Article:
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From Zachary Zolton <zachary.zol...@gmail.com>
Subject Re: View Filter
Date Thu, 14 May 2009 14:53:14 GMT
Please reiterate, Brian. I'm not quite sure what you're getting at here:

(1) people who are storing large documents in CouchDB but not indexing them
at all (I guess this is possible, e.g. if the doc ids are well-known or
stored in other documents, but this isn't the most common way of working)


I do agree, though, that only being able to filter at the design doc
level limits the utility of view filtering. Given that a design doc is
supposed to be an application's "view" of the database, would we want
to encourage folks to make a different design doc for each type of
data they store in the database? My gut says "one design doc per
application" —but I could be all mixed up!

Cheers,
Zach


On Thu, May 14, 2009 at 2:43 AM, Brian Candler <B.Candler@pobox.com> wrote:
> On Wed, May 13, 2009 at 09:41:29AM -0500, Zachary Zolton wrote:
>> So, this sounds like a big win for those who like to store many
>> document types in the same database with a "type descriminator" field.
>
> ... but only if all views in the same design doc are filtered by the same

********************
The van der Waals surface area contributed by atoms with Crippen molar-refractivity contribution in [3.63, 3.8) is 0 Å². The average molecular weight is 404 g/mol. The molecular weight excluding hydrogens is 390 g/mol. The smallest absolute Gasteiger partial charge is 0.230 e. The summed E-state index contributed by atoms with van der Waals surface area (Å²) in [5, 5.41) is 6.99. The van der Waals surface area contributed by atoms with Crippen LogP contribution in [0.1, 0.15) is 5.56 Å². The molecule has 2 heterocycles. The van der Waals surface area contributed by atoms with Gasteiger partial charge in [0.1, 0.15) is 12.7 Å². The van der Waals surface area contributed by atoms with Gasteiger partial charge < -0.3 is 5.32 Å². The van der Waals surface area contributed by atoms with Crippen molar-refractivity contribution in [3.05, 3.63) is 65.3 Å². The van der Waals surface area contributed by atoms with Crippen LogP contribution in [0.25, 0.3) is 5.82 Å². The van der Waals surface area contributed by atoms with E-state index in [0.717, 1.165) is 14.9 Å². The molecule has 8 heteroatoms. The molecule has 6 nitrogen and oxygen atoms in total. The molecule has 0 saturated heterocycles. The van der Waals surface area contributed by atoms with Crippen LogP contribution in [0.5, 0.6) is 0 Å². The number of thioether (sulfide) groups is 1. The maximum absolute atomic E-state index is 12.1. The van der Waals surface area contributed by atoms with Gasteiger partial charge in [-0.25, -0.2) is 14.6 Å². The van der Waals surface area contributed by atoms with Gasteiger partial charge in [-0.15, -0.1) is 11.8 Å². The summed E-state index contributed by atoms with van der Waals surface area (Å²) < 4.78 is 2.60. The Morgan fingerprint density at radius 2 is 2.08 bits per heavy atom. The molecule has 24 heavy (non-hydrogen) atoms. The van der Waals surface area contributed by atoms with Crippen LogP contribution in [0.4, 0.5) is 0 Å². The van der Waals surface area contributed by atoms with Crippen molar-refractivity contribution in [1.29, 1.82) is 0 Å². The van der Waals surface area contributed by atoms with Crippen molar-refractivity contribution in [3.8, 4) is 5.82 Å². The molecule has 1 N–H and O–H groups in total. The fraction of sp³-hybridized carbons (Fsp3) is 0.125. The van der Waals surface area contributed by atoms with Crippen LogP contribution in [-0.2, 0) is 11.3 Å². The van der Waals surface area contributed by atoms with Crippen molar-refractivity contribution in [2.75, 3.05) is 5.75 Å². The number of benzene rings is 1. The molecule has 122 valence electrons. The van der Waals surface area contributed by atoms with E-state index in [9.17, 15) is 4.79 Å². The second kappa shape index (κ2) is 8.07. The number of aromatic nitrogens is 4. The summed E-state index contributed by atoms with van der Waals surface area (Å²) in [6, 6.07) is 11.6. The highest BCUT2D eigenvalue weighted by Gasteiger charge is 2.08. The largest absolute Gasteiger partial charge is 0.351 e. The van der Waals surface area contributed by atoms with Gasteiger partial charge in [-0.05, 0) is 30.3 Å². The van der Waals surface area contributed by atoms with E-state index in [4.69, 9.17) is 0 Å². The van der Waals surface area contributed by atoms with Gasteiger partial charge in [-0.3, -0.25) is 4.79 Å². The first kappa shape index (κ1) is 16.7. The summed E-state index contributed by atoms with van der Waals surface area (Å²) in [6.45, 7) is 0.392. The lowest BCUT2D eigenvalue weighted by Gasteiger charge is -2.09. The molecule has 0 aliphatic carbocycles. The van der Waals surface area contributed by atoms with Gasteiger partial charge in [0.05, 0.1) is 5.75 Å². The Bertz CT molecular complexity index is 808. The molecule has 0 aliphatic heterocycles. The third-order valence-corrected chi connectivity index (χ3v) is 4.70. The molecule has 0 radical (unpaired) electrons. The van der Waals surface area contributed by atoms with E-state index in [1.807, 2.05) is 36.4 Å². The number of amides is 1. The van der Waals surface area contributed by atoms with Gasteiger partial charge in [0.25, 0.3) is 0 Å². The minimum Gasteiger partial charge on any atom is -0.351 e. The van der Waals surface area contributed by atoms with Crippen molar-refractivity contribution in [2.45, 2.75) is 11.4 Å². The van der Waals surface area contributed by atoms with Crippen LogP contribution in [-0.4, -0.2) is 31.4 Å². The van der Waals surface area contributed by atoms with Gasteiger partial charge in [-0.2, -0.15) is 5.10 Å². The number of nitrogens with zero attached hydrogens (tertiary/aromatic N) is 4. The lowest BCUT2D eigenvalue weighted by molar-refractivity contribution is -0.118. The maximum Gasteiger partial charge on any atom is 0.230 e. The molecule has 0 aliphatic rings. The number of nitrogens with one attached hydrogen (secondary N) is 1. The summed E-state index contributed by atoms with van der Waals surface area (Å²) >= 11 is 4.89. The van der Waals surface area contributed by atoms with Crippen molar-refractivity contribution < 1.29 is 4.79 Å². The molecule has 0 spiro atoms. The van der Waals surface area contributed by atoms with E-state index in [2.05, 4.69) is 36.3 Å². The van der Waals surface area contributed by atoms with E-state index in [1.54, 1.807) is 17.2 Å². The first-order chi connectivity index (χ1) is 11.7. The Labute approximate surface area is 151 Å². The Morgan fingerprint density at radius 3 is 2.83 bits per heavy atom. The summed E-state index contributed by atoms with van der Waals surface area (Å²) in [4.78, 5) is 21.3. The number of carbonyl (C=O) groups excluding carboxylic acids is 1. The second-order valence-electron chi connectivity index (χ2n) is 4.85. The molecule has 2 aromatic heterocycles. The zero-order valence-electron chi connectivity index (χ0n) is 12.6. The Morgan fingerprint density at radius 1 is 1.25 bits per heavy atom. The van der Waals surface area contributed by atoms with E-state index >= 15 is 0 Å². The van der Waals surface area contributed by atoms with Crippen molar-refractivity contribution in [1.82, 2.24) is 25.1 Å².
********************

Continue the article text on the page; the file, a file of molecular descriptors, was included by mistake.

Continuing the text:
> set of types. That is, you can only use it to exclude documents which are
> not used by *any* view. Therefore the benefit is for:
>
> (1) people who are storing large documents in CouchDB but not indexing them
> at all (I guess this is possible, e.g. if the doc ids are well-known or
> stored in other documents, but this isn't the most common way of working)
>
> (2) people who have a separate design document for each "type" of object.
> They would most likely get the same or better performance benefit by having
> a single design document with all their views.
>
> I also think there are other pinch-points in view generation which need
> working on, although perhaps they are not as quick wins as this one.
>
> For example, on my old Thinkpad X30 (mobile P3 1.2GHz), I can insert a set
> of 1300 documents in ~2 secs using _bulk_docs. However the first view
> request (generating ~6000 keys) takes around 35 seconds to respond.
>
> Regards,
>
> Brian.
>

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